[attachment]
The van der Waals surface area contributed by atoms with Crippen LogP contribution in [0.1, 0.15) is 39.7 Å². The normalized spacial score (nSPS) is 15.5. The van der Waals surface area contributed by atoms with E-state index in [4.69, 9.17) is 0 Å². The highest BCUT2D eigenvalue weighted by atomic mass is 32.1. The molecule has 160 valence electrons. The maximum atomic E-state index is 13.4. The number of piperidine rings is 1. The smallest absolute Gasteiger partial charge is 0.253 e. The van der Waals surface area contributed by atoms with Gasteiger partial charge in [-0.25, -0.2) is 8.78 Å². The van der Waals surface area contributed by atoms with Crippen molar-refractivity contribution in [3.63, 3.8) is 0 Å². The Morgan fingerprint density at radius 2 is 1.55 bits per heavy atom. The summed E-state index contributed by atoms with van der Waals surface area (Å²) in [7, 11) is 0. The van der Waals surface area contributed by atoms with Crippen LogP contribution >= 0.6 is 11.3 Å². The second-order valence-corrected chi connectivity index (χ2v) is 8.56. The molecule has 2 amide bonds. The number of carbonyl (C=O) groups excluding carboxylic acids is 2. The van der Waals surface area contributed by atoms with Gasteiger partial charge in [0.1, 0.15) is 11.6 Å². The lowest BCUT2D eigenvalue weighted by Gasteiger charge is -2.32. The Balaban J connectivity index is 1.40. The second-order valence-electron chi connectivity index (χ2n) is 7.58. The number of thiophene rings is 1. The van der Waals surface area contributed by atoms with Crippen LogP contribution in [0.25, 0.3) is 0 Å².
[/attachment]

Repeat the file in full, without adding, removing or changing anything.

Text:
The van der Waals surface area contributed by atoms with Crippen LogP contribution in [0.1, 0.15) is 39.7 Å². The normalized spacial score (nSPS) is 15.5. The van der Waals surface area contributed by atoms with E-state index in [4.69, 9.17) is 0 Å². The highest BCUT2D eigenvalue weighted by atomic mass is 32.1. The molecule has 160 valence electrons. The maximum atomic E-state index is 13.4. The number of piperidine rings is 1. The smallest absolute Gasteiger partial charge is 0.253 e. The van der Waals surface area contributed by atoms with Gasteiger partial charge in [-0.25, -0.2) is 8.78 Å². The van der Waals surface area contributed by atoms with Crippen molar-refractivity contribution in [3.63, 3.8) is 0 Å². The Morgan fingerprint density at radius 2 is 1.55 bits per heavy atom. The summed E-state index contributed by atoms with van der Waals surface area (Å²) in [7, 11) is 0. The van der Waals surface area contributed by atoms with Crippen LogP contribution >= 0.6 is 11.3 Å². The second-order valence-corrected chi connectivity index (χ2v) is 8.56. The molecule has 2 amide bonds. The number of carbonyl (C=O) groups excluding carboxylic acids is 2. The van der Waals surface area contributed by atoms with Gasteiger partial charge in [0.1, 0.15) is 11.6 Å². The lowest BCUT2D eigenvalue weighted by Gasteiger charge is -2.32. The Balaban J connectivity index is 1.40. The second-order valence-electron chi connectivity index (χ2n) is 7.58. The number of thiophene rings is 1. The van der Waals surface area contributed by atoms with Crippen LogP contribution in [0.25, 0.3) is 0 Å².